Datum Changes in ASME Y14.5-2009

The following is posted about datum changes with the permission of the author, David DeLong, who is a ASME GD&T Professional (GDTP) at Quality Management Services, Inc.

Datum Changes to ASME Y14.5 – 2009

Under ASME Y14.5-2009, Maximum Material Condition (MMC) can now apply to datums that are features of size and also surfaces. The 94 standard would only allow MMC on datums that were features of size and NOT surfaces.

A feature of size is a hole or pin of any shape and also a width. In most cases in GD&T, the holes or pins are most important to assembly and are used a great deal as secondary and tertiary datums. Usually, the perimeter of a non-cylindrical part is not functionally important. There are certain cases where there may be a partial hole or cutout that is used in assembly and could now be referenced as a datum.


Maximum Material Boundary

The Maximum Material Boundary (MMB) is a new term used in the 2009 standard and replaces the terms “Maximum Material Condition” and also “Virtual Condition Size” when referring to a datums referenced with the maximum material condition symbol.

In certain cases, MMB is the maximum material size while in other situations, it is the virtual condition size. It depends upon whether the datum is a primary, secondary or tertiary datum.


Let’s review the MMB for datum G in the above example.

If datum G was referenced as a primary datum, the MMB would be the MMC size of the hole which would be the smallest allowable size of the 12 mm hole which is 11.6 mm. It does not make any difference whether or not the feature actually has a virtual condition size as shown, the MMB is still 11.6 mm..

In our example, datum G is referenced at MMC as a secondary datum so the MMB is 12 – 0.4 – 0.2 = 11.4 mm which is the virtual condition size of the hole. If the secondary datum did not have a virtual condition size, it would default to its maximum material condition size of 11.6.

Datum H Reviewed 

If datum H was referenced as a primary datum, the MMB would be its maximum material condition size or smallest allowable size – 8.6 mm.

If datum H was referenced as a secondary datum, the MMB would be its virtual condition size but, in our situation, we have two (2) virtual condition sizes.


The positional tolerance shown would give us a virtual condition diametrical tolerance zone size of 9 – 0.4 (MMC) – 0.3 (perpendicularity) = 8.3 mm.

We also have a refinement of the positional tolerance with a perpendicularity requirement. In this situation, we have a virtual condition size of 9 – 0.4 (MMC) – 0.2 (perpendicularity) = 8.4 mm.

So, if datum H was referenced as a secondary datum, one would use the perpendicularity refinement resulting in a MMB of  9 – 0.4 – 0.2 (perpendicularity) = 8.4 mm.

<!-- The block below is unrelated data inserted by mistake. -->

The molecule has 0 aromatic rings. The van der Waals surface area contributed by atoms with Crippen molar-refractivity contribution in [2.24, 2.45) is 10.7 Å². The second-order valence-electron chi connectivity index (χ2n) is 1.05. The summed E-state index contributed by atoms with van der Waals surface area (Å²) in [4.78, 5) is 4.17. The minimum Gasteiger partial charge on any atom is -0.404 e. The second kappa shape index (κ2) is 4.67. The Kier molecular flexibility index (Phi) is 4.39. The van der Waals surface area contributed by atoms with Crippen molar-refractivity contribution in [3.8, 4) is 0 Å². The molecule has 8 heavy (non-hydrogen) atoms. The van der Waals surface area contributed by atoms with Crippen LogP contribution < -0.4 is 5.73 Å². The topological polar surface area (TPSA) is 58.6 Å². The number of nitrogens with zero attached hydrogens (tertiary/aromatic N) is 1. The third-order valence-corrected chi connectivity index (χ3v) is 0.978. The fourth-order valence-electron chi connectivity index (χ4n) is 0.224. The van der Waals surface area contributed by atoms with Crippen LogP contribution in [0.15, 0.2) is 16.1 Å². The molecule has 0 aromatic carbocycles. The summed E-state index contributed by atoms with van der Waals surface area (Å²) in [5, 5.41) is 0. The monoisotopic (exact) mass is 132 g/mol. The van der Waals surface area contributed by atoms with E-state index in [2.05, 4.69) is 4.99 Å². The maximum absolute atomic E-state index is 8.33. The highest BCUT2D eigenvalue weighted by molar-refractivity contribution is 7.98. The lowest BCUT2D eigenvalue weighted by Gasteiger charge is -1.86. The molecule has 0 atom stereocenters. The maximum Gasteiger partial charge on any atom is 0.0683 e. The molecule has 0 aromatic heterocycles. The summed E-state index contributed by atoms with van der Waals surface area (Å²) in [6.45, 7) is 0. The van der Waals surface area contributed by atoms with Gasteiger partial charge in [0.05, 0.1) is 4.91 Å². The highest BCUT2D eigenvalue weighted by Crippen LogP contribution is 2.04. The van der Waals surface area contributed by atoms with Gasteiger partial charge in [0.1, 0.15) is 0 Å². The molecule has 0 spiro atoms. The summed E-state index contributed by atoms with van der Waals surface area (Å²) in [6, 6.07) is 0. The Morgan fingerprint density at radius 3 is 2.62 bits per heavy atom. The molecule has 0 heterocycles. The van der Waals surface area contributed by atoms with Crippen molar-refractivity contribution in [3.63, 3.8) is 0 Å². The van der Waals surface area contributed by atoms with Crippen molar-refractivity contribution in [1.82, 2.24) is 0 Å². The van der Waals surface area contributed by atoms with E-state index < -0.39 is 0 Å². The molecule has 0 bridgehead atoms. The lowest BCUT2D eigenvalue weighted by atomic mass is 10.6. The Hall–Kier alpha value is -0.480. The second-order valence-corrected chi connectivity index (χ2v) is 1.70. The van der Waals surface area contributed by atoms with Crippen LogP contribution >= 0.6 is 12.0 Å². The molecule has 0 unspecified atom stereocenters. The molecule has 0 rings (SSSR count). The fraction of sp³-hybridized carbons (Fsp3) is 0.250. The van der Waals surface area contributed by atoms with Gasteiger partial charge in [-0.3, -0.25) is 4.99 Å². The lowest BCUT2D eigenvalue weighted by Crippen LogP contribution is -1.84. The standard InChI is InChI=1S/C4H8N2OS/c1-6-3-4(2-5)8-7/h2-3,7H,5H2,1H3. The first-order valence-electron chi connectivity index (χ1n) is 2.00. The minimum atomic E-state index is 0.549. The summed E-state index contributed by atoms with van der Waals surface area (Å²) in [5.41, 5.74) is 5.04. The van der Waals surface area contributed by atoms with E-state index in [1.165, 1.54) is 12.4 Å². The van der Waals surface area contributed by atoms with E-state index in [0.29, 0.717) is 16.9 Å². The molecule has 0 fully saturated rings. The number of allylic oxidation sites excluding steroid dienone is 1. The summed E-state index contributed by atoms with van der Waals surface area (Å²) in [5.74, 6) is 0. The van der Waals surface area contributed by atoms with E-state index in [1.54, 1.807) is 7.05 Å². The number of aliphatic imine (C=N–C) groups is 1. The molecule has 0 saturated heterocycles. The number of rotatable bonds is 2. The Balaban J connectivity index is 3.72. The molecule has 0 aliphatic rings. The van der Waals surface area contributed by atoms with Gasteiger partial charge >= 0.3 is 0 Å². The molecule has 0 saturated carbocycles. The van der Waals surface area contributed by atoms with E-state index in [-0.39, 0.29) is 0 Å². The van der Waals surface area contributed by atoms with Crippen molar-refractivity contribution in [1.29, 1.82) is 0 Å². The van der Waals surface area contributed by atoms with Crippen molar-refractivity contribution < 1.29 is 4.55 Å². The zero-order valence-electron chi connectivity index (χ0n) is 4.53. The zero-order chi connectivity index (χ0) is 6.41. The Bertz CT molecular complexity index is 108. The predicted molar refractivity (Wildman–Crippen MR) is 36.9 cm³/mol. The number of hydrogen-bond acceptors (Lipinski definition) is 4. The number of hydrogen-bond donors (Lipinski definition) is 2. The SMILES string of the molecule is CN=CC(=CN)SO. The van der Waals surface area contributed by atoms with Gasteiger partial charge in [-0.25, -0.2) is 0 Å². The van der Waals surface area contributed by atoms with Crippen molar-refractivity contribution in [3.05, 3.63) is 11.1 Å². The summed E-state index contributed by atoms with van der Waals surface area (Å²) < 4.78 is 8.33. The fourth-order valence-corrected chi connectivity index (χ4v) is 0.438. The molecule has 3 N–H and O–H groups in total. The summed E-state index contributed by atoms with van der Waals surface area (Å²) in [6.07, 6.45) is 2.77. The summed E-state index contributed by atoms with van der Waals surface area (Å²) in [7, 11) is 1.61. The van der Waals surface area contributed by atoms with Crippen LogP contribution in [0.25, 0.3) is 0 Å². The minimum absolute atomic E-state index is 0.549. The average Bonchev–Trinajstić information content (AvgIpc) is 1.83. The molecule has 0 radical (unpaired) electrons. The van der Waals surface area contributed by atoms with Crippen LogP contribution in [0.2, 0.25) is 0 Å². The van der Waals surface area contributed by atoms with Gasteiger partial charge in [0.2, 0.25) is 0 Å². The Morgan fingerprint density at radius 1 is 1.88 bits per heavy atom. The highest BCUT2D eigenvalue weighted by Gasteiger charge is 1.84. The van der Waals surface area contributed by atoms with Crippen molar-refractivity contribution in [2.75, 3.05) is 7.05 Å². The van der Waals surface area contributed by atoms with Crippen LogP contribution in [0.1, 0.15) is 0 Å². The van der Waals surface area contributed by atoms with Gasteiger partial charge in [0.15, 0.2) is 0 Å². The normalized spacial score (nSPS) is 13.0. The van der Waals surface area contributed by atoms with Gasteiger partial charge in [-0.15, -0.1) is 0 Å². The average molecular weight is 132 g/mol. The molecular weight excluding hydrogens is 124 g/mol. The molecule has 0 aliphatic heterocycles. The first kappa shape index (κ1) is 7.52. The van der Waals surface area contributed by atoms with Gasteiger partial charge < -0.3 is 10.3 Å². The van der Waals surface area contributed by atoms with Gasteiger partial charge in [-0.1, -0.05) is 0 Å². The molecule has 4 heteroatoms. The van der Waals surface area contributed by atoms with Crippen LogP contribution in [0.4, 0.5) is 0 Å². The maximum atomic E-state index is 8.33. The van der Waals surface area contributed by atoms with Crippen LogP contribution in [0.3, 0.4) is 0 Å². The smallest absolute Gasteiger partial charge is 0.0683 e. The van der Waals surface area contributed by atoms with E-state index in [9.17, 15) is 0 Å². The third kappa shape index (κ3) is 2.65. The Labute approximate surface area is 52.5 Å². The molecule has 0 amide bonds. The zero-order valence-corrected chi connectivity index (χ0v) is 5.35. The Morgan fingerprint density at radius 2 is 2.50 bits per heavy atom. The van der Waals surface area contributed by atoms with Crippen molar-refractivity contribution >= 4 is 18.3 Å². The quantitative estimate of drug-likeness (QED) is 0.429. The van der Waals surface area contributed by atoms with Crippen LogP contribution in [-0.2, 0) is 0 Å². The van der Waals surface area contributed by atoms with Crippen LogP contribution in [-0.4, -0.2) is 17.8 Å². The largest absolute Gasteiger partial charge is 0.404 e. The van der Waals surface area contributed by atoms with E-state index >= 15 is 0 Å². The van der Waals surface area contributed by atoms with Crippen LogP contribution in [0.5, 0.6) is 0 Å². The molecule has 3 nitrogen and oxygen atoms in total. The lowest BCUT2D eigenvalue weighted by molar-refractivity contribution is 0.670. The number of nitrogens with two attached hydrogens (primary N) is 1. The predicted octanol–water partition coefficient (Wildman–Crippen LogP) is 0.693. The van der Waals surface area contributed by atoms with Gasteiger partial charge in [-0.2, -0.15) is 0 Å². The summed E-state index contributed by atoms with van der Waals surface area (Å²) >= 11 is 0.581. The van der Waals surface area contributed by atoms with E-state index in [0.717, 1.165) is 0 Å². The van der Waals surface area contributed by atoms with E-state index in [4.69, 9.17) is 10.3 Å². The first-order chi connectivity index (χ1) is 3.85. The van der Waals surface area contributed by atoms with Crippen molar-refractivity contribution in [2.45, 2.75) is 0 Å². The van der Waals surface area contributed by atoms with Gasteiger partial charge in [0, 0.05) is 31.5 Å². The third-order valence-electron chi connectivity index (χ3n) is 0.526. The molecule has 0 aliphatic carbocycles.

In our situation, datum H is a tertiary datum and only used for orienting (anti-rotation) the part about datum G so that we are able to confirm all the dimensions. In our situation, we will use the MMB of 9 – 0.4 – 0.3 (positional) = 8.3 mm which includes the positional tolerances rather than its refinement of a perpendicular tolerance.
Here we have 4 holes of 8 +/- 0.3 mm. The feature control frame reflects a positional tolerance of a diametrical tolerance zone of 0.25 mm beyond the MMC referencing primary datum A (usually the mounting surface), secondary datum G at MMC (12 mm hole) and tertiary datum H also at MMC (9 mm hole).


We have already discussed that fact that the MMB changes depending upon whether it is a primary, secondary or tertiary datum. If there is any doubt about the MMB, one can reflect the actual MMB size in the feature control frame as shown above using brackets about the MMB size. This method can also be used if MMB size differs from the calculated size.

Let’s say we wanted the MMB size of datum H to be its refinement size of 8.4. One would then replace the 8.3 in the feature control frame with the refined size of 8.4 and that superseded the calculated MMB size.

For further details, please see the full article at Datums 2009.

Author: fcsuper

As a drafter, mechanical designer and CAD engineer, I've been in the mechanical design field since 1991. For the first 8 years of my career, I was an AutoCAD professional. I utilized AutoLISP and many other AutoCAD customization features to streamline drafting activities for 6+ drafters and designers. I authored several custom functions, one of which was published in the March 1997 issue of Cadalyst Magazine. Since 1998, I've been used SolidWorks non-stop. I've worked to utilize the SolidWorks' user environment to simplify drafting and design activities for 20+ engineers. I've created this website to provide current information about SolidWorks from a variety of contributors. More recently, I am now employed by Dassault Systemes as SOLIDWORKS Sr. Product Definition Manager to improve drawing, annotation and MBD related areas.

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